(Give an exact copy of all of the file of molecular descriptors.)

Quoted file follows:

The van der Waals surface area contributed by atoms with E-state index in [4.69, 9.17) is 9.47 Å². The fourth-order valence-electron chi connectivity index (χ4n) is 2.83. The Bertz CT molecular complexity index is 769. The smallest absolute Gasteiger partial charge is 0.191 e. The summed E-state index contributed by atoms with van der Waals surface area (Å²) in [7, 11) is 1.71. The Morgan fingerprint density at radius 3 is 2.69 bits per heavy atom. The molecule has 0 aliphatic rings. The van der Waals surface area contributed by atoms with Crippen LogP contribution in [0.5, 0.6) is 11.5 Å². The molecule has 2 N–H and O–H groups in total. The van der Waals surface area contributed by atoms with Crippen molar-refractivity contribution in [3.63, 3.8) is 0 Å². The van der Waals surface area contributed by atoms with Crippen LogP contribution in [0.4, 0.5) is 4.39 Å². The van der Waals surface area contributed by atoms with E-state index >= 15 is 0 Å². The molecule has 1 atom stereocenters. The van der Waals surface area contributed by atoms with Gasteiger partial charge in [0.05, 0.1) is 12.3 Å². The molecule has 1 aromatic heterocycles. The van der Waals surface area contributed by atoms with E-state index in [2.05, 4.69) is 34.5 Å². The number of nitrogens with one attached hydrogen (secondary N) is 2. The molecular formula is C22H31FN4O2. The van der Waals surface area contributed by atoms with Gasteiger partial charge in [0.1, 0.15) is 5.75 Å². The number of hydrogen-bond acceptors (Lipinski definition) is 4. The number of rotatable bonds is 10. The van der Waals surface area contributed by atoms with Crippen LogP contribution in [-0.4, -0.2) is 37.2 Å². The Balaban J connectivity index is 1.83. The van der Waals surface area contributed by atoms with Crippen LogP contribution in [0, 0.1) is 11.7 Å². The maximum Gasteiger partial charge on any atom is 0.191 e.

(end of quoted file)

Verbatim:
The van der Waals surface area contributed by atoms with E-state index in [4.69, 9.17) is 9.47 Å². The fourth-order valence-electron chi connectivity index (χ4n) is 2.83. The Bertz CT molecular complexity index is 769. The smallest absolute Gasteiger partial charge is 0.191 e. The summed E-state index contributed by atoms with van der Waals surface area (Å²) in [7, 11) is 1.71. The Morgan fingerprint density at radius 3 is 2.69 bits per heavy atom. The molecule has 0 aliphatic rings. The van der Waals surface area contributed by atoms with Crippen LogP contribution in [0.5, 0.6) is 11.5 Å². The molecule has 2 N–H and O–H groups in total. The van der Waals surface area contributed by atoms with Crippen molar-refractivity contribution in [3.63, 3.8) is 0 Å². The van der Waals surface area contributed by atoms with Crippen LogP contribution in [0.4, 0.5) is 4.39 Å². The van der Waals surface area contributed by atoms with E-state index >= 15 is 0 Å². The molecule has 1 atom stereocenters. The van der Waals surface area contributed by atoms with Gasteiger partial charge in [0.05, 0.1) is 12.3 Å². The molecule has 1 aromatic heterocycles. The van der Waals surface area contributed by atoms with E-state index in [2.05, 4.69) is 34.5 Å². The number of nitrogens with one attached hydrogen (secondary N) is 2. The molecular formula is C22H31FN4O2. The van der Waals surface area contributed by atoms with Gasteiger partial charge in [0.1, 0.15) is 5.75 Å². The number of hydrogen-bond acceptors (Lipinski definition) is 4. The number of rotatable bonds is 10. The van der Waals surface area contributed by atoms with Crippen LogP contribution in [-0.4, -0.2) is 37.2 Å². The Balaban J connectivity index is 1.83. The van der Waals surface area contributed by atoms with Crippen LogP contribution in [0, 0.1) is 11.7 Å². The maximum Gasteiger partial charge on any atom is 0.191 e.